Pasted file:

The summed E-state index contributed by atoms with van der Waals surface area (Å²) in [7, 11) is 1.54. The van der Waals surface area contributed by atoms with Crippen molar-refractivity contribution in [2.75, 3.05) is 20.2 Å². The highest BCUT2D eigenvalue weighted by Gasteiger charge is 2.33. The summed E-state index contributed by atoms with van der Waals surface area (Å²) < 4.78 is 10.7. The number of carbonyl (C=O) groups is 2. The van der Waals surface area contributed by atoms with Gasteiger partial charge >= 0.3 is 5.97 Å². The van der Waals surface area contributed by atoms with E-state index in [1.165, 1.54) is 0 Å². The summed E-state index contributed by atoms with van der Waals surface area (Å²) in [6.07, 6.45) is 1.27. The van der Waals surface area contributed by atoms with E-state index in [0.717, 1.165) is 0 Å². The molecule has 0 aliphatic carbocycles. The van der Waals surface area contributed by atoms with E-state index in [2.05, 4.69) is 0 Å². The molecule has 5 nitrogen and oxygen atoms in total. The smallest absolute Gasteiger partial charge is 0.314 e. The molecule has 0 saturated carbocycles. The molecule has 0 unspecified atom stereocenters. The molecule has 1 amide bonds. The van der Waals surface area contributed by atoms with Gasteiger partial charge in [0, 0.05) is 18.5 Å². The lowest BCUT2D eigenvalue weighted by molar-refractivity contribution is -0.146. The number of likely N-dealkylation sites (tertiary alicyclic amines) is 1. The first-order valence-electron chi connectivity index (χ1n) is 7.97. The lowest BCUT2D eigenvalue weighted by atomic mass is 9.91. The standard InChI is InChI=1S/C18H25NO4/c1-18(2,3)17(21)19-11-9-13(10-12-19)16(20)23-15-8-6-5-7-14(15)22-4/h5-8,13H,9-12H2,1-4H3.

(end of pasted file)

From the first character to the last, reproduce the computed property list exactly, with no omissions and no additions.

The summed E-state index contributed by atoms with van der Waals surface area (Å²) in [7, 11) is 1.54. The van der Waals surface area contributed by atoms with Crippen molar-refractivity contribution in [2.75, 3.05) is 20.2 Å². The highest BCUT2D eigenvalue weighted by Gasteiger charge is 2.33. The summed E-state index contributed by atoms with van der Waals surface area (Å²) < 4.78 is 10.7. The number of carbonyl (C=O) groups is 2. The van der Waals surface area contributed by atoms with Gasteiger partial charge >= 0.3 is 5.97 Å². The van der Waals surface area contributed by atoms with E-state index in [1.165, 1.54) is 0 Å². The summed E-state index contributed by atoms with van der Waals surface area (Å²) in [6.07, 6.45) is 1.27. The van der Waals surface area contributed by atoms with E-state index in [0.717, 1.165) is 0 Å². The molecule has 0 aliphatic carbocycles. The van der Waals surface area contributed by atoms with E-state index in [2.05, 4.69) is 0 Å². The molecule has 5 nitrogen and oxygen atoms in total. The smallest absolute Gasteiger partial charge is 0.314 e. The molecule has 0 saturated carbocycles. The molecule has 0 unspecified atom stereocenters. The molecule has 1 amide bonds. The van der Waals surface area contributed by atoms with Gasteiger partial charge in [0, 0.05) is 18.5 Å². The lowest BCUT2D eigenvalue weighted by molar-refractivity contribution is -0.146. The number of likely N-dealkylation sites (tertiary alicyclic amines) is 1. The first-order valence-electron chi connectivity index (χ1n) is 7.97. The lowest BCUT2D eigenvalue weighted by atomic mass is 9.91. The standard InChI is InChI=1S/C18H25NO4/c1-18(2,3)17(21)19-11-9-13(10-12-19)16(20)23-15-8-6-5-7-14(15)22-4/h5-8,13H,9-12H2,1-4H3.